I am a most fortunate migraine sufferer, as I don’t get the headache part. This is a relief as all accounts I’ve heard of migraine headaches convince me that it would be unbearable to someone of such a weak disposition as I. (And I would be unbearable too.)

My migraine is visual only – an ‘aura’ that I don’t think has ever lasted more than an hour, even when untreated. I had my first one under medication, and my latest one a few weeks after stopping the medication. My optometrist confirmed that my eyes are fine and suggested the migraine diagnosis, and my nodding-doctor agreed.

The treatment, by the way, is rest. Specifically I need to drag my eyes away from screens and other sources of brightness. Even adjusting screen brightness and contrast isn’t enough.

Rest isn’t always feasible. On the latest occurrence I really needed to get an email out. Typing with everything feeling swimmy and out of focus is not something I would recommend. Next time this happens I hope I remember that I then drove home still feeling some of the effects, which probably would not have been the case if I’d rested.

Distractions are getting to me in all situations (eg My inbox will not be the boss of me!). I admit I often distract myself, or make excuses not to just get on with it! Maybe that’s why I often feel that nothing ever gets done.

Resolutions or revolution?

So on reading this very wise article, I thought I’d set wisdom aside and come up with my own list.

  1. Be less like my father
  2. Fix my relationship
  3. Get a doctor’s finger up my ass
  4. Organize myself better at work
  5. Get therapy
  6. Take more prescription drugs
  7. Exercise more
  8. Generally fix myself
  9. Read more
  10. Write more
  11. Finish watching “Angel”

Be less like my father

Just to be clear here, my father is an a**hole. And I am very much like him – shall we say it’s my default setting. Whether through being around him growing up, or pure genetics, I have a very low tolerance for imperfection, including my own. I need to learn to chill and be less of a perfectionist.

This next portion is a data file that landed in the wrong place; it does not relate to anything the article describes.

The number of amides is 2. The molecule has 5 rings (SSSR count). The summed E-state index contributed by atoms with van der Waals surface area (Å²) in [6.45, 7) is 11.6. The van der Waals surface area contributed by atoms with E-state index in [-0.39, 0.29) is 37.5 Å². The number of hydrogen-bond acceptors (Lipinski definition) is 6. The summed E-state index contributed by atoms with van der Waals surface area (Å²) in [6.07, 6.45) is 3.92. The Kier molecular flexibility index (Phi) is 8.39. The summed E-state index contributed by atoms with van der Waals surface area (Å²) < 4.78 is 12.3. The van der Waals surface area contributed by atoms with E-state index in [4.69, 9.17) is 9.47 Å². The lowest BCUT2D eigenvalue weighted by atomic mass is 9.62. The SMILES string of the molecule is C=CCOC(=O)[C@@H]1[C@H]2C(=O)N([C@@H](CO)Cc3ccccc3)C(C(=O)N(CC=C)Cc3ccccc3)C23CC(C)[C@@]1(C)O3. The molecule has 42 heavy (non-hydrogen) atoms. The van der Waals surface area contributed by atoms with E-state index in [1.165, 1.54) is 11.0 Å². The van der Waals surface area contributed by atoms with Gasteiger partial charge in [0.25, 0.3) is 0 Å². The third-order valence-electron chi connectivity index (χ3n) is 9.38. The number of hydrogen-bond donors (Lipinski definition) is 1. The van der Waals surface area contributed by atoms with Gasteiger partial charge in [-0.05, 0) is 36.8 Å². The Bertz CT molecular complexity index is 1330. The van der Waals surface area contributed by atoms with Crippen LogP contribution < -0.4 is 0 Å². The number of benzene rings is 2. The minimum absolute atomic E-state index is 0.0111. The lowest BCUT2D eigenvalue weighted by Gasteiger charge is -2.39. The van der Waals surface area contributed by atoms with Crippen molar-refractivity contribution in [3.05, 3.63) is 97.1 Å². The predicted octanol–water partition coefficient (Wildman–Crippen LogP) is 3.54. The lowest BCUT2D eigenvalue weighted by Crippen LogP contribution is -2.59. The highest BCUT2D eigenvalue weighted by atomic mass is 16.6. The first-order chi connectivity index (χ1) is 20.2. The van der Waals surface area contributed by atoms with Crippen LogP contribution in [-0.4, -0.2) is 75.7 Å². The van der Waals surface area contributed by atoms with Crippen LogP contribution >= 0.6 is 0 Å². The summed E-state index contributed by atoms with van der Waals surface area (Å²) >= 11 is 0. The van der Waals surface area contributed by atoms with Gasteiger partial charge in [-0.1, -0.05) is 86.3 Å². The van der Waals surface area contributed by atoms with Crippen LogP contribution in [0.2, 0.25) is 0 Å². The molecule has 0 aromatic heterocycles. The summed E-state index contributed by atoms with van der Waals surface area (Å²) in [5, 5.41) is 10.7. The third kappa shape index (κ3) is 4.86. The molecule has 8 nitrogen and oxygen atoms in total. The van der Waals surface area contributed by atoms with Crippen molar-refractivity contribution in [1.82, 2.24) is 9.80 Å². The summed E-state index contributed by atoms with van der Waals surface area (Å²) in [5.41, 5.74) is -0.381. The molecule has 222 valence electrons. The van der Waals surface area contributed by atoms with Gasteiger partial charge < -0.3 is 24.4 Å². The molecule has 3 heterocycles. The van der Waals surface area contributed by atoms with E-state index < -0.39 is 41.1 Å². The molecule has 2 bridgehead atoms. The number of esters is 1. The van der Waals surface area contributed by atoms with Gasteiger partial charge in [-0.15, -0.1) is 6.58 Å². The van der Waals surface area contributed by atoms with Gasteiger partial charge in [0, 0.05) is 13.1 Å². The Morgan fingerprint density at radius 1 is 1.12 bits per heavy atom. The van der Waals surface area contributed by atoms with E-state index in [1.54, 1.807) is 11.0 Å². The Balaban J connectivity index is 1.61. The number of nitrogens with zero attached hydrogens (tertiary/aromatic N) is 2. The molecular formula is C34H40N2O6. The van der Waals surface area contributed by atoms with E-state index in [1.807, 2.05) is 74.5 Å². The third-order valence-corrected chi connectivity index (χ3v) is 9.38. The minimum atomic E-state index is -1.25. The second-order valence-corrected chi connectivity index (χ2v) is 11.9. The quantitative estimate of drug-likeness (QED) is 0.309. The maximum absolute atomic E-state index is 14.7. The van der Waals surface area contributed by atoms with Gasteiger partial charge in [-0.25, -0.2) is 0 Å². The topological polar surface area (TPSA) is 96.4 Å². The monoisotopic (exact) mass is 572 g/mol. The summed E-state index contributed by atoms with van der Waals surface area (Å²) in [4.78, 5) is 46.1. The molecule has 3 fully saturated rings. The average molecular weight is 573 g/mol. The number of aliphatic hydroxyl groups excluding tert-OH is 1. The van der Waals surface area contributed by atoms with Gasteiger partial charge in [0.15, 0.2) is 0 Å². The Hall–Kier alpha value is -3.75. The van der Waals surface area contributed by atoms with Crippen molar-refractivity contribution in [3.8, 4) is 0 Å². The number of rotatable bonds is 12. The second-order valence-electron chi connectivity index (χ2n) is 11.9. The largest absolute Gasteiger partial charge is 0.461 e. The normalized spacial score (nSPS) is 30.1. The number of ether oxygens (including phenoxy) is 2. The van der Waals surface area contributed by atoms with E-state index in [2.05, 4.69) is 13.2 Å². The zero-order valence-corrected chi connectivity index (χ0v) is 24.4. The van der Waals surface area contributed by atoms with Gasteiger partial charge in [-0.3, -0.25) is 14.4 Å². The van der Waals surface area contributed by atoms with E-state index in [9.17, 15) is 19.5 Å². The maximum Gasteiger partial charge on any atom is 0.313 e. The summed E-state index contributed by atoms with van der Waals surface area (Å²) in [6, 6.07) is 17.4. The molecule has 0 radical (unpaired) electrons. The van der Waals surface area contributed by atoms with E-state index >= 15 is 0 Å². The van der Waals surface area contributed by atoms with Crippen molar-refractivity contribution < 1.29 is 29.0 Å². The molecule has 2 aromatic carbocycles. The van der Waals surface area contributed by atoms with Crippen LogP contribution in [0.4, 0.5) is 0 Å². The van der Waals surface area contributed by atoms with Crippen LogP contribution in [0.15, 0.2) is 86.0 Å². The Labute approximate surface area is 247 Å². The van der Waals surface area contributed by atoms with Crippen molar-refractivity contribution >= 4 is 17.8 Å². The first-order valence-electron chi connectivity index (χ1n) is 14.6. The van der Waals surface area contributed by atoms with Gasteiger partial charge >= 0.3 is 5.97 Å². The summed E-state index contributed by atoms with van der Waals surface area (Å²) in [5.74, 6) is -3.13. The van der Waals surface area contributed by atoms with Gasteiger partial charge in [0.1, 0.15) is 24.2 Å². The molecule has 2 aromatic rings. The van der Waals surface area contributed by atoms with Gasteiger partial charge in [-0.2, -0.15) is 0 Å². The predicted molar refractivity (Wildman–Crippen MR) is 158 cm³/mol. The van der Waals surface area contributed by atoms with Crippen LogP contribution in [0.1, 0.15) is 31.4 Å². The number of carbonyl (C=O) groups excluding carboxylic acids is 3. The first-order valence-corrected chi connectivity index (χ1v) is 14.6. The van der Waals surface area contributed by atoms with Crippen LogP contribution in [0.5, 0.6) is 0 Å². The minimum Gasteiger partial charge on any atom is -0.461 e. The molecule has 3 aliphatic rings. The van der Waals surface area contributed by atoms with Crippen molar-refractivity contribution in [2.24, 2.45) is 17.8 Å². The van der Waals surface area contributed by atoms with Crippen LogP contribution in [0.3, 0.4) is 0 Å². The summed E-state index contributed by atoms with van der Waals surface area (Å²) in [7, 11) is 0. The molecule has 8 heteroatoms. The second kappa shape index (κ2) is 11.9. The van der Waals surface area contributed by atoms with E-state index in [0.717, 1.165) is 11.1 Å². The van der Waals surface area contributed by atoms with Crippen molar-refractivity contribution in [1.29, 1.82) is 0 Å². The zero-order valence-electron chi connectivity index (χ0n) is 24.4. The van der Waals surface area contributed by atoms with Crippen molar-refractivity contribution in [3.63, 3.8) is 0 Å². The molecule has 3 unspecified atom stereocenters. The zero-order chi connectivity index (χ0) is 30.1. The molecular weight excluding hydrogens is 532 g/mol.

Fix my relationship

Assuming it can/should be fixed – clearly the point above is a key part of this. I’m not sure I would want to try the fix if not for my kid.

Get a doctor’s finger up my ass

This is not something I want, but need to do for my health. There’s a possibility that issues in that ‘area’ are impacting my libido and so can help with the previous point. And I somehow know that my doctor will want to get his finger out for me before he does anything else.

Read more here.

Organize myself better at work

It’s easy for me to get overwhelmed by competing demands. I delegate but need to do that more, prioritize and use tools to help make sure important things don’t get forgotten.

I’ve done some work on this already.

Get therapy

This is achievable as I’ve already committed to a therapist. I’m not sure if therapy will work for me, but I need to give it a good try for the sake of my family.

Take more prescription drugs

I’m not rattling yet. This is a joke, really, as I’d rather take nothing at all. While what I’ve been taking has been relatively small doses, it’s done nothing for me. I should consult my doctor and follow his advice. I should, but I’ve actually stopped seeing him even though I’ve run out of medication. Very unhelpfully, my beloved suggested my stomach pains yesterday could be withdrawal. Probably she’d also link my lightheadedness today to my undrugged state. It certainly can’t be anything to do with the holidays (altered diet, general over-indulgence in food and alcohol, late nights) now can it? Of course, if it is the drugs, that’s just another reason for me to stop using.

Exercise more

They say a sedentary lifestyle contributes to depression. While I don’t see it, I do need to shed some weight and I realize I’ll feel better about myself if I’m fitter.

Generally fix myself

While the preceding points are the headlines, there’s more detail to be thrashed out. One More Knight is on a mission to be nice to people, but he is not a blazing success. In fact, best intentions have backfired on me. That’s a story for another day, perhaps.

Read more

I don’t read much but do enjoy fiction, which takes me to another place and is arguably better than just staring at the TV. I also have some non-fiction which can be educational or can generally widen my horizons. There’s also lots of interesting stuff online and I tend to add stuff to Pocket faster than I read it.

Write more

I’ve found writing a good way of expelling things that otherwise roll around in my head and can keep me awake at night or distract me from what I’m supposed to be doing.

Some of those things I expel can be published as interesting blogs. Others cannot.

Finish watching “Angel”

Okay, so I’ve got to have an easy one, right? Only three seasons left, although I’m also watching the last two seasons of Buffy.